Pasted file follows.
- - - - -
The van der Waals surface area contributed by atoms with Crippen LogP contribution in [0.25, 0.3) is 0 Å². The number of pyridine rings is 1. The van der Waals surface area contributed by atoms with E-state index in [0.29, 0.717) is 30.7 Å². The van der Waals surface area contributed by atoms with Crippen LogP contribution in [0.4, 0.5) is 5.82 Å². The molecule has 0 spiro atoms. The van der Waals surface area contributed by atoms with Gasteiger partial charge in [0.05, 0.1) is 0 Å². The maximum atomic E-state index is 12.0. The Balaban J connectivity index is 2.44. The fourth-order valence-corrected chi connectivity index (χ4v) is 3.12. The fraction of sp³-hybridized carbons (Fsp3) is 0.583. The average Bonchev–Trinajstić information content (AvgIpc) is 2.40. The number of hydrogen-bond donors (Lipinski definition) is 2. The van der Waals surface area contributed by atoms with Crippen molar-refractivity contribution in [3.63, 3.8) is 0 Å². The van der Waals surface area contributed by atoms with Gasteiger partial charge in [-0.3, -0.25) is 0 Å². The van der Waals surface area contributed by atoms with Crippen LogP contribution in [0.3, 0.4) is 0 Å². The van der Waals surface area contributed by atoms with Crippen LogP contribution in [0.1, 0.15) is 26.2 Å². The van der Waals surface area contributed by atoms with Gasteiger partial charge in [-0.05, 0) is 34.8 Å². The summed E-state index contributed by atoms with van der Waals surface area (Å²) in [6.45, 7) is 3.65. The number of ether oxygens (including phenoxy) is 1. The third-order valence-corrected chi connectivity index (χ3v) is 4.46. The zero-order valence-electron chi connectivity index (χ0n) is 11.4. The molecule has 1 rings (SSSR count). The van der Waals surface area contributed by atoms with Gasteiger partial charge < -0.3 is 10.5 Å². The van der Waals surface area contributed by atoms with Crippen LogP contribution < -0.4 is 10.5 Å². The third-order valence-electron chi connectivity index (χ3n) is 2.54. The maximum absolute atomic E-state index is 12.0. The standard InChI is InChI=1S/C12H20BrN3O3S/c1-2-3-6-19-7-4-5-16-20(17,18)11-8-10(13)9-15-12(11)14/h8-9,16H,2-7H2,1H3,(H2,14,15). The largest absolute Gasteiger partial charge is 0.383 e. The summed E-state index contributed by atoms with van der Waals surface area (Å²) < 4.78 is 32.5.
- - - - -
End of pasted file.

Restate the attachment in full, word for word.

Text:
The van der Waals surface area contributed by atoms with Crippen LogP contribution in [0.25, 0.3) is 0 Å². The number of pyridine rings is 1. The van der Waals surface area contributed by atoms with E-state index in [0.29, 0.717) is 30.7 Å². The van der Waals surface area contributed by atoms with Crippen LogP contribution in [0.4, 0.5) is 5.82 Å². The molecule has 0 spiro atoms. The van der Waals surface area contributed by atoms with Gasteiger partial charge in [0.05, 0.1) is 0 Å². The maximum atomic E-state index is 12.0. The Balaban J connectivity index is 2.44. The fourth-order valence-corrected chi connectivity index (χ4v) is 3.12. The fraction of sp³-hybridized carbons (Fsp3) is 0.583. The average Bonchev–Trinajstić information content (AvgIpc) is 2.40. The number of hydrogen-bond donors (Lipinski definition) is 2. The van der Waals surface area contributed by atoms with Crippen molar-refractivity contribution in [3.63, 3.8) is 0 Å². The van der Waals surface area contributed by atoms with Gasteiger partial charge in [-0.3, -0.25) is 0 Å². The van der Waals surface area contributed by atoms with Crippen LogP contribution in [0.3, 0.4) is 0 Å². The van der Waals surface area contributed by atoms with Crippen LogP contribution in [0.1, 0.15) is 26.2 Å². The van der Waals surface area contributed by atoms with Gasteiger partial charge in [-0.05, 0) is 34.8 Å². The summed E-state index contributed by atoms with van der Waals surface area (Å²) in [6.45, 7) is 3.65. The number of ether oxygens (including phenoxy) is 1. The third-order valence-corrected chi connectivity index (χ3v) is 4.46. The zero-order valence-electron chi connectivity index (χ0n) is 11.4. The molecule has 1 rings (SSSR count). The van der Waals surface area contributed by atoms with Gasteiger partial charge < -0.3 is 10.5 Å². The van der Waals surface area contributed by atoms with Crippen LogP contribution < -0.4 is 10.5 Å². The third-order valence-electron chi connectivity index (χ3n) is 2.54. The maximum absolute atomic E-state index is 12.0. The standard InChI is InChI=1S/C12H20BrN3O3S/c1-2-3-6-19-7-4-5-16-20(17,18)11-8-10(13)9-15-12(11)14/h8-9,16H,2-7H2,1H3,(H2,14,15). The largest absolute Gasteiger partial charge is 0.383 e. The summed E-state index contributed by atoms with van der Waals surface area (Å²) < 4.78 is 32.5.